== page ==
April 11 (Bloomberg) -- PSA Peugeot Citroen’s credit rating was cut to four levels below investment grade by Moody’s Investors Service, which said Europe’s car-market contraction puts the auto manufacturer’s plans to restore cash flow at risk.
The long-term rating on Peugeot’s debt was lowered by one step to B1 from Ba3, Falk Frey, a Frankfurt-based analyst at Moody’s, said in a statement today. The outlook is stable, indicating the debt won’t be reduced again soon.
Peugeot, Europe’s second-largest carmaker, is eliminating jobs and closing a factory to end losses as the region’s auto market, already close to a two-decade low in 2012, shrinks for a sixth consecutive year. Fitch Ratings reduced Peugeot debt to four levels below investment grade in February, while Standard & Poor’s Ratings Services has it at three levels into junk status.
“Unless western European market demand recovers strongly in 2014 from anticipated 2013 levels, PSA may be forced to undertake further cost-saving measures beyond the announced restructuring plan,” Frey said.
In a sign of weak demand, Peugeot will halt production at its factory in Rennes in northern France for more than three weeks, spokeswoman Erika Louis-Roy said today by phone. About 4,000 of the plant’s 5,500 full-time employees will be asked to stay at home or do training between April 17 and May 13, she said. The plant makes the full-sized Citroen C5 and Peugeot 508 models and typically builds about 650 cars a day.
Peugeot fell 0.4 percent to 5.84 euros in Paris trading. The stock has gained 6.7 percent this year, valuing the French automaker at 2.07 billion euros ($2.72 billion).
The manufacturer reported a 576 million-euro operating loss for 2012. It’s predicting a drop of 3 percent to 5 percent in Europe’s auto market this year.
Chief Executive Officer Philippe Varin vowed on Feb. 13 to bring the Paris-based carmaker to a break-even level by the end of 2014 through spending reductions and a new strategy that includes moving its Peugeot brand upscale. The reorganization includes closing a car factory on the outskirts of Paris and cutting 11,200 jobs, or 17 percent of its French workforce.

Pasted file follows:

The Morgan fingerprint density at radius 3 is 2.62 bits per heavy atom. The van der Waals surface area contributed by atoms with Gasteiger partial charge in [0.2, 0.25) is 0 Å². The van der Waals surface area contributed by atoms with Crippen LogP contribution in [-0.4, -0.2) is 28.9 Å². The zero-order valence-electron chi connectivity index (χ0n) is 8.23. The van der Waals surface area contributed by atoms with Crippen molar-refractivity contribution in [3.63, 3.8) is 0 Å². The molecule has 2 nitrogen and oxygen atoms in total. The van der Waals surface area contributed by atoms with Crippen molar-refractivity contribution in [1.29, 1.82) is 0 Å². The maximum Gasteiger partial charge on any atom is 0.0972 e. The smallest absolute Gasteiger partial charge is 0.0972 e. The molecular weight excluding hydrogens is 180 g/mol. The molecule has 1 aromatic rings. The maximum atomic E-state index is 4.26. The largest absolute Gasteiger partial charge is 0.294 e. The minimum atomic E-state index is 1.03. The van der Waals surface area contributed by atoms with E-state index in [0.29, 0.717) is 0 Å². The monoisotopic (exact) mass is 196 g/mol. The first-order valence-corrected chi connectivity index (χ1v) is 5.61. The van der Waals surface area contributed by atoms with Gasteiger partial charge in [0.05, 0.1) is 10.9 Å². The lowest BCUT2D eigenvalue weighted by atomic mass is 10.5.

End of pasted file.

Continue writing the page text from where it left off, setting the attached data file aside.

Peugeot has struggled to move forward with its restructuring as some workers try to block the plan. The automaker was in a Paris court today defending its jobs cuts against claims by two unions that the proposal doesn’t respect workers’ rights under French law.
Peugeot said on Feb. 13 that it reduced costs by 1.18 billion euros in 2012, beating its savings target of 1 billion euros. Asset disposals, including a stake in its Gefco trucking unit, totaled 2 billion euros.
The French government stepped in last year to rescue Peugeot’s banking unit by offering guarantees on as much as 7 billion euros in sales of new bonds. The proposal is under review by the European Union, which granted temporary approval in February of French backing for a 1.2 billion-euro debt sale. The automaker has also reached deals on 11.5 billion euros in refinancing for its bank.
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